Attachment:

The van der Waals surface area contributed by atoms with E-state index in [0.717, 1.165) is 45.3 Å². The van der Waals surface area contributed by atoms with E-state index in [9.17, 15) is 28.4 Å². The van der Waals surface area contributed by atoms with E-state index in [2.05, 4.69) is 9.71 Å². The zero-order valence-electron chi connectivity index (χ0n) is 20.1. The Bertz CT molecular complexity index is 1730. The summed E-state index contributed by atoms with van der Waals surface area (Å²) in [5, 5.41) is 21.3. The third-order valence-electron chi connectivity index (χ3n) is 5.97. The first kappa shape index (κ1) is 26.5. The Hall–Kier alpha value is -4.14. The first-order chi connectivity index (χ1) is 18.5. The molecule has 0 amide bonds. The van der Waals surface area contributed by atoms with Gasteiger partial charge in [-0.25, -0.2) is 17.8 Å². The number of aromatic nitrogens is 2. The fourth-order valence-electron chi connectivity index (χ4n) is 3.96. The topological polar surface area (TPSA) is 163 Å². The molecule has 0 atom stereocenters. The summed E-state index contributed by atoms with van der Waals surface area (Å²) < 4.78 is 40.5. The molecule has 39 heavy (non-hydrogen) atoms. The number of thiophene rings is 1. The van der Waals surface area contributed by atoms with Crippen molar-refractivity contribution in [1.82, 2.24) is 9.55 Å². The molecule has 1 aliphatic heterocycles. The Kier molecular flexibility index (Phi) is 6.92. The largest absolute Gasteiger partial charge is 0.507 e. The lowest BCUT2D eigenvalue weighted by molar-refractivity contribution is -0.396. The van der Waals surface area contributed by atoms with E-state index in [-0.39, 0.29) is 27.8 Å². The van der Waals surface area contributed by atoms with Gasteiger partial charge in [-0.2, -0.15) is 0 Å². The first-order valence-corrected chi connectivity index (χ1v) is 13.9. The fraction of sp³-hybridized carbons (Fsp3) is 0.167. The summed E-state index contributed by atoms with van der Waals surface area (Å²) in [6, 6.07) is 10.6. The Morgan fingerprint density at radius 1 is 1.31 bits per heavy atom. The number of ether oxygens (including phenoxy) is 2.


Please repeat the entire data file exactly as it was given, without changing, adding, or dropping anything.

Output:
The van der Waals surface area contributed by atoms with E-state index in [0.717, 1.165) is 45.3 Å². The van der Waals surface area contributed by atoms with E-state index in [9.17, 15) is 28.4 Å². The van der Waals surface area contributed by atoms with E-state index in [2.05, 4.69) is 9.71 Å². The zero-order valence-electron chi connectivity index (χ0n) is 20.1. The Bertz CT molecular complexity index is 1730. The summed E-state index contributed by atoms with van der Waals surface area (Å²) in [5, 5.41) is 21.3. The third-order valence-electron chi connectivity index (χ3n) is 5.97. The first kappa shape index (κ1) is 26.5. The Hall–Kier alpha value is -4.14. The first-order chi connectivity index (χ1) is 18.5. The molecule has 0 amide bonds. The van der Waals surface area contributed by atoms with Gasteiger partial charge in [-0.25, -0.2) is 17.8 Å². The number of aromatic nitrogens is 2. The fourth-order valence-electron chi connectivity index (χ4n) is 3.96. The topological polar surface area (TPSA) is 163 Å². The molecule has 0 atom stereocenters. The summed E-state index contributed by atoms with van der Waals surface area (Å²) < 4.78 is 40.5. The molecule has 39 heavy (non-hydrogen) atoms. The number of thiophene rings is 1. The van der Waals surface area contributed by atoms with Crippen molar-refractivity contribution in [1.82, 2.24) is 9.55 Å². The molecule has 1 aliphatic heterocycles. The Kier molecular flexibility index (Phi) is 6.92. The largest absolute Gasteiger partial charge is 0.507 e. The lowest BCUT2D eigenvalue weighted by molar-refractivity contribution is -0.396. The van der Waals surface area contributed by atoms with E-state index in [-0.39, 0.29) is 27.8 Å². The van der Waals surface area contributed by atoms with Gasteiger partial charge in [-0.2, -0.15) is 0 Å². The first-order valence-corrected chi connectivity index (χ1v) is 13.9. The fraction of sp³-hybridized carbons (Fsp3) is 0.167. The summed E-state index contributed by atoms with van der Waals surface area (Å²) in [6, 6.07) is 10.6. The Morgan fingerprint density at radius 1 is 1.31 bits per heavy atom. The number of ether oxygens (including phenoxy) is 2.